Powell, Muir-McClain & Halasyamani (1995) reviewed 9 conflict resolution and peer mediation programmes and reported improved student attitudes towards violence, decreases in referrals to the principal for behaviour problems, decreases in both in- and out-of-school suspensions for the target group and for the whole school and reduced absenteeism. Details of one successful conflict resolution programme in the UK, Leap Confronting Conflict, can be found in Section 4.2.
In their review, Johnson & Johnson (1996) found that teaching conflict resolution and peer mediation appear to have positive affects on school climate, increase student psychological health and self-esteem, decrease behaviour problems and even improve academic performance. Students that learn these skills seemed able to retain the skills for months after the programme ends, apply the skills to conflict situations and to spontaneously apply the skills to situations outside of the class and school. The authors note that the key to success of teaching conflict resolution is to practice the skill and not just learn about it. It is also important to promote a cooperative view of conflict resolution as opposed to individualistic or competitive.
Ingredients for Success
There are a number of factors identified by literature reviews which make school-based universal mental health programmes successful. A recurring theme across programmes is that teaching ideas alone is not enough to cause changes (e.g., Browne, Gafni, Roberts, Byrne & Majumdar, 2004; Moon, Mullee, Rogers, Thompson, Speller, & Roderick, 1999; Greenberg, et al., 2003). This is evident in the evaluation by Clarke, Hawkins, Murphy and Sheeber (1993), which showed that a project teaching about depression and the causes and symptoms did not result in changes in depressive symptoms or knowledge about seeking treatment.
Longer term interventions tend to work better than shorter ones, programmes that start earlier in education are more likely to be successful (Browne, et al., 2004; Greenberg, Domitrovich & Bumbarger, 2001). The most successful mental health promotion projects emphasized healthy behaviours, as opposed to trying to preventing negative behaviours (Wells, et al., 2003; Greenberg, Domitrovich & Bumbarger, 2001). Programmes which try to address multiple domains, including school environments and institutions, in addition to individuals, tend to show more positive outcomes (Browne, et al., 2004; Greenberg, Domitrovich & Bumbarger, 2001). Programmes for school-age children should focus on the school ecology and climate (Greenberg, et al., 2001). Teachers should have proper training to enable them to fully deliver programmes (Han & Weiss, 2005).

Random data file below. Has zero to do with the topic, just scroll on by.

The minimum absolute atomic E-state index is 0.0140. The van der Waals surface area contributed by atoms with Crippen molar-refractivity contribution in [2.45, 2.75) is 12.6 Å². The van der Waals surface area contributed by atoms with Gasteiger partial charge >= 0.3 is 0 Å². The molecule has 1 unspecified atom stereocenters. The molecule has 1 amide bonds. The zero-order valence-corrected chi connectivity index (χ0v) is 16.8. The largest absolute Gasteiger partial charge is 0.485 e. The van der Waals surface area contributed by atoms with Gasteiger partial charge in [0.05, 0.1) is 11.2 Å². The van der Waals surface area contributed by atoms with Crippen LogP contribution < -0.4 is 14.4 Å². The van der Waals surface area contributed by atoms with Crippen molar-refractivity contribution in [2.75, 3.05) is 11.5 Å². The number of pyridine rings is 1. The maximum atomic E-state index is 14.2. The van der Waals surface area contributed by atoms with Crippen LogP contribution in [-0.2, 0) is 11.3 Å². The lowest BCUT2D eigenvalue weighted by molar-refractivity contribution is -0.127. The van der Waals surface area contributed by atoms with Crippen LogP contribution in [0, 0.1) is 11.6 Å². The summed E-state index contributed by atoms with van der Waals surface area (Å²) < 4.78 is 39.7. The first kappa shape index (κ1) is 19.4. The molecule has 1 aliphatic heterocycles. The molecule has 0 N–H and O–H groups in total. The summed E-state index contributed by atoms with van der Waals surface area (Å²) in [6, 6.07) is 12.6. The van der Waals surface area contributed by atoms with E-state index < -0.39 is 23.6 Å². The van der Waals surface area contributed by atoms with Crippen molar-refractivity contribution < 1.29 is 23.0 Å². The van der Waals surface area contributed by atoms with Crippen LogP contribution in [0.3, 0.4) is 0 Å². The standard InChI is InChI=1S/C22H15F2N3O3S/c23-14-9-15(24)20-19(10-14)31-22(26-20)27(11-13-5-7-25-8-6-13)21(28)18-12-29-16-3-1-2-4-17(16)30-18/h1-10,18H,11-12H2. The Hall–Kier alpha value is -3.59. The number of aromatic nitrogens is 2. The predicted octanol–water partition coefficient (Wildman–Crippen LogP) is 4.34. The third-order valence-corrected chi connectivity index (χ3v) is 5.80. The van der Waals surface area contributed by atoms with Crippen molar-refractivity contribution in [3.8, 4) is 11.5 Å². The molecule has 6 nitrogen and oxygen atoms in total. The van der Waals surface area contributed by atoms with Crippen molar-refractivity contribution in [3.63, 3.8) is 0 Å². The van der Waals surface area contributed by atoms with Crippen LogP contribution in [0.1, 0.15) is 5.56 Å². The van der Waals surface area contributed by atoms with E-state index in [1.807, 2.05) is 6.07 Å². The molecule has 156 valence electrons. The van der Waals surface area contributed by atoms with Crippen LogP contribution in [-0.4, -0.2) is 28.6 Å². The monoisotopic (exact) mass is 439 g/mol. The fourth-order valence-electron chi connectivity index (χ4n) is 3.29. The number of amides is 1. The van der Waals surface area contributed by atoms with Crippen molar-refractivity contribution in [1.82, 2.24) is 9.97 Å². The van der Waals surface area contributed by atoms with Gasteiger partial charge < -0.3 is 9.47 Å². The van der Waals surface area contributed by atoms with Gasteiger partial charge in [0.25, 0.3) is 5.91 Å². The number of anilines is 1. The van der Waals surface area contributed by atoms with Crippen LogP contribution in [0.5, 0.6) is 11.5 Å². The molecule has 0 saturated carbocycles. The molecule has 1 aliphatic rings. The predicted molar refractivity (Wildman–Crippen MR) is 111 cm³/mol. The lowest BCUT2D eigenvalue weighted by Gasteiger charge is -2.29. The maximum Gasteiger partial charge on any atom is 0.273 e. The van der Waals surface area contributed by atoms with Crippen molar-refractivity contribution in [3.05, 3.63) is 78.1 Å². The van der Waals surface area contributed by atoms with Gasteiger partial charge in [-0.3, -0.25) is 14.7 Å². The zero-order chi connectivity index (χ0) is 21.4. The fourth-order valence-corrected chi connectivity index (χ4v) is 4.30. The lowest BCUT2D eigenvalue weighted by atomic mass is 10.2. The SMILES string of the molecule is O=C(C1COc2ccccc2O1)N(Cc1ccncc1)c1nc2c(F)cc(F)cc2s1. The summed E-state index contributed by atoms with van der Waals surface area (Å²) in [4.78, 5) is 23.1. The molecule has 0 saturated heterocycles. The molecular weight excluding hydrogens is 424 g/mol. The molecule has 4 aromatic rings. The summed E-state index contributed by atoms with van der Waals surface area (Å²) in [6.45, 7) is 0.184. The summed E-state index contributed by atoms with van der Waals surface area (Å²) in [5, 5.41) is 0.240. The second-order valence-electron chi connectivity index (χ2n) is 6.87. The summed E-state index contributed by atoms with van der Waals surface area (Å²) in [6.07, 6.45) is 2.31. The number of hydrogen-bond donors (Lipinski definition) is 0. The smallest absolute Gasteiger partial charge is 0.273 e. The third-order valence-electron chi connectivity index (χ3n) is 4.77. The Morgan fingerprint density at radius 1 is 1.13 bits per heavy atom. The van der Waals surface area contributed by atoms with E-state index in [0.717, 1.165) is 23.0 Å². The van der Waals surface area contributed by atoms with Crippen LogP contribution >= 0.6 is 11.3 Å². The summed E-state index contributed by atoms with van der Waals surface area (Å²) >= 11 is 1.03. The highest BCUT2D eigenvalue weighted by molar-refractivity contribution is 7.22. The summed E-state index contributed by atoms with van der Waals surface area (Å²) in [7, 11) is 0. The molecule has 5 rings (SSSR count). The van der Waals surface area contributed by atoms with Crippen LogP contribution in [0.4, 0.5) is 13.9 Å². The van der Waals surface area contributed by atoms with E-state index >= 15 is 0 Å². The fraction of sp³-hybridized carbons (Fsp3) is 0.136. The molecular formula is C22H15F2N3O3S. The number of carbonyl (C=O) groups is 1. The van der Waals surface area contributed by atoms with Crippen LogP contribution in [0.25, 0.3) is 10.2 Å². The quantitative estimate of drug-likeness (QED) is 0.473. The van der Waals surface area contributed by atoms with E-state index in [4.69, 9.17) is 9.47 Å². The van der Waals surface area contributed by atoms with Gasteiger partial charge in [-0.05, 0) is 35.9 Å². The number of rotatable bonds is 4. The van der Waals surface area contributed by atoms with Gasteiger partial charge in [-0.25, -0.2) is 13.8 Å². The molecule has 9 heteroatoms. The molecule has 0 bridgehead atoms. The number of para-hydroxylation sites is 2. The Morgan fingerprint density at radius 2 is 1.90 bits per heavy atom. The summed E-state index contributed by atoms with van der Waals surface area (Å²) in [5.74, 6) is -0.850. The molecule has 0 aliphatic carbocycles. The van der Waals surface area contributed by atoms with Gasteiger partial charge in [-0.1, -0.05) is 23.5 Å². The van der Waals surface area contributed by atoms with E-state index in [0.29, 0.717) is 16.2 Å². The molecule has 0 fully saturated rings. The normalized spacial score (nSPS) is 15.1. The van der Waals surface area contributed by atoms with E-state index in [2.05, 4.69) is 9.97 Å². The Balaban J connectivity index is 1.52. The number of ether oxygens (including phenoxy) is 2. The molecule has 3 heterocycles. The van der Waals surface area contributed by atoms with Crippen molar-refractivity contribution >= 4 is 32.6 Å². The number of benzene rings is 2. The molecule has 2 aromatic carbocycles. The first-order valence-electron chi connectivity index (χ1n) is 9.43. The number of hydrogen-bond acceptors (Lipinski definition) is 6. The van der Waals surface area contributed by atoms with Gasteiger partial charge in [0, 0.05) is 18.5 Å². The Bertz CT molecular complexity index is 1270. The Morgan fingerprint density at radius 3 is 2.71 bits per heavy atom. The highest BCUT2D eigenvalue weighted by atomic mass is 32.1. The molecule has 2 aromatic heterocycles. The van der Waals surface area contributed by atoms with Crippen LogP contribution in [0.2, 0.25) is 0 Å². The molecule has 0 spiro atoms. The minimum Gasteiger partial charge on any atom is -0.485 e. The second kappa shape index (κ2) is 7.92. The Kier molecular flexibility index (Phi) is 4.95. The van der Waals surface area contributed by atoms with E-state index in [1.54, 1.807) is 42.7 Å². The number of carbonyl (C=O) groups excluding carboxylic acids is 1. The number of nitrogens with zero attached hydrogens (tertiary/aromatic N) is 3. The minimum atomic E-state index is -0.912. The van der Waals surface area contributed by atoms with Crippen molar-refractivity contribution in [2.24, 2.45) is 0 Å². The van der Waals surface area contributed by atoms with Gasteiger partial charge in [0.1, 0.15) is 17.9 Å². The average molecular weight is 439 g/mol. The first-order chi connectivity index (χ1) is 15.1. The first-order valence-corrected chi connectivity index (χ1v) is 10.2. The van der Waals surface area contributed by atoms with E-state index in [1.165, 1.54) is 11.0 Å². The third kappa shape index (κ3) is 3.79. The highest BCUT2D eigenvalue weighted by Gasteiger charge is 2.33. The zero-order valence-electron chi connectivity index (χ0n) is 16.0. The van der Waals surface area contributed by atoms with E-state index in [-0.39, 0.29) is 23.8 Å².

4.2 Mental Health Promotion: Selected Specific Programmes
STEP (transitions, school bonding)
STEP helps students who are transitioning from elementary school (primary school) to middle school (KS3), and from middle school (KS3) to high school (KS4). The programme aims to change the school environment and help with school transitions by improving bonding to prosocial adults and peers. Teachers receive training to improve their academic and social emotional counselling skills, and students’ opportunities are increased to be rewarded for academic success.
Positive outcomes of the STEP programme included better adjustment to changes in school, improved academic progress (Felner, et al., 1993), reductions in stress, anxiety and depression, fewer absences and drop-outs and higher school marks compared to peers not in the programme (Felner & Adan, 1988; ; Felner, et al., 1982; Felner, et al., 1993).
Leap Confronting Conflict
Through active group work and peer medication, the Leap project aims to help students and staff become more aware of conflict issues, work with diversity, work in teams and learn negotiation skills. The programme was evaluated in one school in England and was found to have had the following positive impacts (Inman & Turner, 2001):
Positive change in school culture and ethos
Significant reduction of high-level conflict, with bullying less likely to result in physical violence
Staff less threatened by conflicts and more confident in dealing with them
Greater self-confidence among young people to take responsibility for their behaviour and achievement
Decrease in number of permanent exclusions since start of the project
General improvement in GCSE exam results each year since the start of project